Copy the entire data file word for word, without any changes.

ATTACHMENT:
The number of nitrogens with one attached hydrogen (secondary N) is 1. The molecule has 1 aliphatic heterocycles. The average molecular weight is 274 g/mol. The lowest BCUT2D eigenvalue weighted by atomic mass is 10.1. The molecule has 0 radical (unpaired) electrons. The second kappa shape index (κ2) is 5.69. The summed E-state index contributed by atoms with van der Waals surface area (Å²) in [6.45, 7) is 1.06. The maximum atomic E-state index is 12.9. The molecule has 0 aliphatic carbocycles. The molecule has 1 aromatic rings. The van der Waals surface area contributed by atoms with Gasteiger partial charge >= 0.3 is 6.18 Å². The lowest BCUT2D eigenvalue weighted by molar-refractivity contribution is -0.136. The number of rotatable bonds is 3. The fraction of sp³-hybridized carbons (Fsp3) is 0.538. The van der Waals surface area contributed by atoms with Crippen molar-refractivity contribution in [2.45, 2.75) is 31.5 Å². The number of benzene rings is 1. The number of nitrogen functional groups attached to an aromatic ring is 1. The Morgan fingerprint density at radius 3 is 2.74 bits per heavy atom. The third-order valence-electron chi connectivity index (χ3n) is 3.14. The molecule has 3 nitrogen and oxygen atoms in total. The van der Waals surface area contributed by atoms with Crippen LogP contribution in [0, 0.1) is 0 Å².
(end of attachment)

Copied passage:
The number of nitrogens with one attached hydrogen (secondary N) is 1. The molecule has 1 aliphatic heterocycles. The average molecular weight is 274 g/mol. The lowest BCUT2D eigenvalue weighted by atomic mass is 10.1. The molecule has 0 radical (unpaired) electrons. The second kappa shape index (κ2) is 5.69. The summed E-state index contributed by atoms with van der Waals surface area (Å²) in [6.45, 7) is 1.06. The maximum atomic E-state index is 12.9. The molecule has 0 aliphatic carbocycles. The molecule has 1 aromatic rings. The van der Waals surface area contributed by atoms with Gasteiger partial charge >= 0.3 is 6.18 Å². The lowest BCUT2D eigenvalue weighted by molar-refractivity contribution is -0.136. The number of rotatable bonds is 3. The fraction of sp³-hybridized carbons (Fsp3) is 0.538. The van der Waals surface area contributed by atoms with Crippen molar-refractivity contribution in [2.45, 2.75) is 31.5 Å². The number of benzene rings is 1. The number of nitrogen functional groups attached to an aromatic ring is 1. The Morgan fingerprint density at radius 3 is 2.74 bits per heavy atom. The third-order valence-electron chi connectivity index (χ3n) is 3.14. The molecule has 3 nitrogen and oxygen atoms in total. The van der Waals surface area contributed by atoms with Crippen LogP contribution in [0, 0.1) is 0 Å².